Daily Digest: WM names COO, buys Pennsylvania company; Waco landfill proceeds
In the Daily Digest, the Waste Dive team rounds up insights and moments you may have missed.
WM'S LATEST MOVES
Earlier this year, Waste Management COO Jim Trevathan announced he would be retiring after 39 years with the company. Today, it was announced that John J. Morris, Jr. will be taking his place. Morris, 49, will assume the title of executive vice president and COO at the end of this year.
According to a press release, Morris has been with Waste Management for more than 20 years in multiple positions. He's been serving as senior vice president of operations since 2012, which includes oversight of collection, disposal, recycling and landfills, and reports directly to Trevathan. Previous titles include chief strategy officer, area vice president of the Greater Mid-Atlantic region, and market area general manager.
This marks the latest change in top-level leadership at the company — following Jim Fish's elevation to CEO in 2016 and Devina Rankin's move to CFO in 2017 — and completes what could be viewed as a generational shift.
Separately, Waste Management also announced it has purchased Pennsylvania-based Sustainable Waste Solutions (SWS). WFMZ reports the company operates a fleet of 24 trucks which provide service in central and southeastern Pennsylvania. SWS claims to be "landfill-free," based on a 2015 NSF Sustainability verification. Waste Management noted an interest among customers in "zero-waste initiatives" and said the deal "enhances our abilities and service offerings in this growing segment of our business.”
Waste Management has spent an estimated $269 million on M&A through the first half of 2018 — mainly for tuck-ins such as this — and appears to be taking a more conservative approach toward any larger deals so far.
IN OTHER NEWS
Major new Texas landfill continues to move forward — Waco Tribune-Herald & KWTX
The Waco City Council unanimously approved a $3.2 million deal to purchase 772 acres of land in the Axtell area for a proposed landfill. Combined with a site purchased in August, the city has now spent $5 million to assemble more than 1,200 acres for the project. An estimated 20% of the latest site will be used for disposal, with the rest slated for green space or buffer area. The council also voted to file a permit application with the Texas Commission on Environmental Quality for the newly purchased land.
Waco's current landfill is projected to reach capacity in as little as five years. After an initial plan to expand it via an adjacent site faced too much opposition, the city switched gears and began looking for new land. This has sparked ongoing protests from area residents and commissioners in multiple local counties.
New Windsor, Maryland pauses PAYT program — The Baltimore Sun
The pilot program, which was scheduled to begin in the fall, has been put on hold after the town decided it wants to wait until recycling market conditions improve. Under the Fair Trash Reduction (FuTuRe) program, residents would have only paid for trash sent to the landfill via special bags, with recycling provided at no additional charge. The town wishes to further negotiate the contract for the program and there are also concerns over resident reactions to the scheme.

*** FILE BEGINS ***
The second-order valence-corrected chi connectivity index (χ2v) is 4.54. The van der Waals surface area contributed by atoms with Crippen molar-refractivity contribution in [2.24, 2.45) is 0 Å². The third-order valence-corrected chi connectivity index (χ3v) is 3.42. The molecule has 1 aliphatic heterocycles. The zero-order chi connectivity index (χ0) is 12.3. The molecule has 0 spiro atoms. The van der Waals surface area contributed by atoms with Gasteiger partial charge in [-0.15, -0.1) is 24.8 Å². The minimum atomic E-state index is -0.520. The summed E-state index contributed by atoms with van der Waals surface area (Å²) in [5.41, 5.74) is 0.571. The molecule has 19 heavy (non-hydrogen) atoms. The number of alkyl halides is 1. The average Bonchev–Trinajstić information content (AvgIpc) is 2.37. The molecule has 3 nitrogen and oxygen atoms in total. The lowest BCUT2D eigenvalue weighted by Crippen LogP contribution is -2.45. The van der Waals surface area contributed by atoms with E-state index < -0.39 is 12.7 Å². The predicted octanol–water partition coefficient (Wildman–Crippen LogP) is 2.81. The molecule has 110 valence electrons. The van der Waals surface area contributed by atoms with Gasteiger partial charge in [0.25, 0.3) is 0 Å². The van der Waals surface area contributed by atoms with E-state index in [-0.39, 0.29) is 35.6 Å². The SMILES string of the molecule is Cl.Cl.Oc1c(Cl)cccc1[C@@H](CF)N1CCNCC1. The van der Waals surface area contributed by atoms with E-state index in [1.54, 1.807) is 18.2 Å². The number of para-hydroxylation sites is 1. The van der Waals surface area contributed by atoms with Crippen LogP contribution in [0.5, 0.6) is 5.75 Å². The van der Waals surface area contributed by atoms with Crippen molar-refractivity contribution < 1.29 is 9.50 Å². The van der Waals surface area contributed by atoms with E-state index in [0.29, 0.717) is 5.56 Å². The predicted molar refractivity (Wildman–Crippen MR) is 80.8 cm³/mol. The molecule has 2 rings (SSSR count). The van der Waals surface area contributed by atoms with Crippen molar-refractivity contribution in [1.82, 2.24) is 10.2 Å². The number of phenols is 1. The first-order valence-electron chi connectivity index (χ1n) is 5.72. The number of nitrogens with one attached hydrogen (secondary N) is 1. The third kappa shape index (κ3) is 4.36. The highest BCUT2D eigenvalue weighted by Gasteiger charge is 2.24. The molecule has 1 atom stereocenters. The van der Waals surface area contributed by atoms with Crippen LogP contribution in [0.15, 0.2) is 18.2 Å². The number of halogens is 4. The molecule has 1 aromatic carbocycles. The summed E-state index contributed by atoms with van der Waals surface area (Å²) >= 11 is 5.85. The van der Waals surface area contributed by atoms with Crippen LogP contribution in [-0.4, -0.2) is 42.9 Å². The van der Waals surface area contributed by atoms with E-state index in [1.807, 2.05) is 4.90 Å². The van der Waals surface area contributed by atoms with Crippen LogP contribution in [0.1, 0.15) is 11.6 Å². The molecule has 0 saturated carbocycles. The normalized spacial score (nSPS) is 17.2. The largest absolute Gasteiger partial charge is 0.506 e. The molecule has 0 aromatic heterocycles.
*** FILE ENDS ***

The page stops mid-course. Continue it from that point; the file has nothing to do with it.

Environmental groups ask NH legislature not to override governor's WTE veto — Press Release
Earlier this year, New Hampshire's state legislature passed a bill (SB 365) that would require select electric companies "to purchase the net energy output of eligible biomass and waste-to-energy facilities" within their service areas. This includes six biomass facilities, as well as the Wheelabrator Concord facility. In June, Gov. Chris Sununu vetoed the bill and said it would cost ratepayers an estimated $25 million per year.
Now, the state legislature is set to meet in special session on Sept. 13 and could override that veto. Toxics Action Center, the Energy Justice Network and Working on Waste are calling for them to reconsider. An accompanying report describes Wheelabrator as the "second biggest air polluter" in Merrimack County and details its emissions output based on EPA data.
According to SB 365, all of these facilities "are at-risk due to energy pricing volatility" without intervention. Low energy prices have been a factor in the WTE industry for multiple years now and were cited as a main reason that Wheelabrator will be closing a Florida facility in the coming months.
U.K. researchers discover method for turning plastic into car fuel — The Sun
Scientists at Swansea University have invented a chemical process to transform plastic bottles in hydrogen. When combined with a light-absorbing material and a chemical solution, plastic is then exposed to UV light, yielding the fuel. Researchers say the plastic doesn't need to be cleaned first, making it a potential cheap alternative to standard recycling methods. Like many discoveries of this nature, the method is still years away from being implemented in any sort of marketable way.
SEEN & HEARD
Hate litter? LOVE Texas? Musically inclined? @TxDOT is looking for a new, original tune (English AND Spanish) to be featured in a "Don't Mess with Texas" TV spot with the @RandyRogersBand and Las Fenix! https://t.co/PXZcvdS2Kt— Haley Williams (@HaleyRhiannon) September 4, 2018
ON THE AGENDA
- Day of 2 of the Global Dialogue on Waste: Learning Across the Atlantic. This free series of online interviews - organized by nonprofit be Waste Wise — continues with sessions on circular economy, recycling communication, plastic reduction and product design.
- U.S. EPA Webinar: PFAS in Landfills and Groundwater Webinar. (3-4 p.m. EDT) An informational session on how to analyze and treat emerging PFAS contaminants. The webinar will also include about research grants and include a Q&A session with EPA program experts.
Do you have events or webinars that should be on our agenda this week? Email [email protected]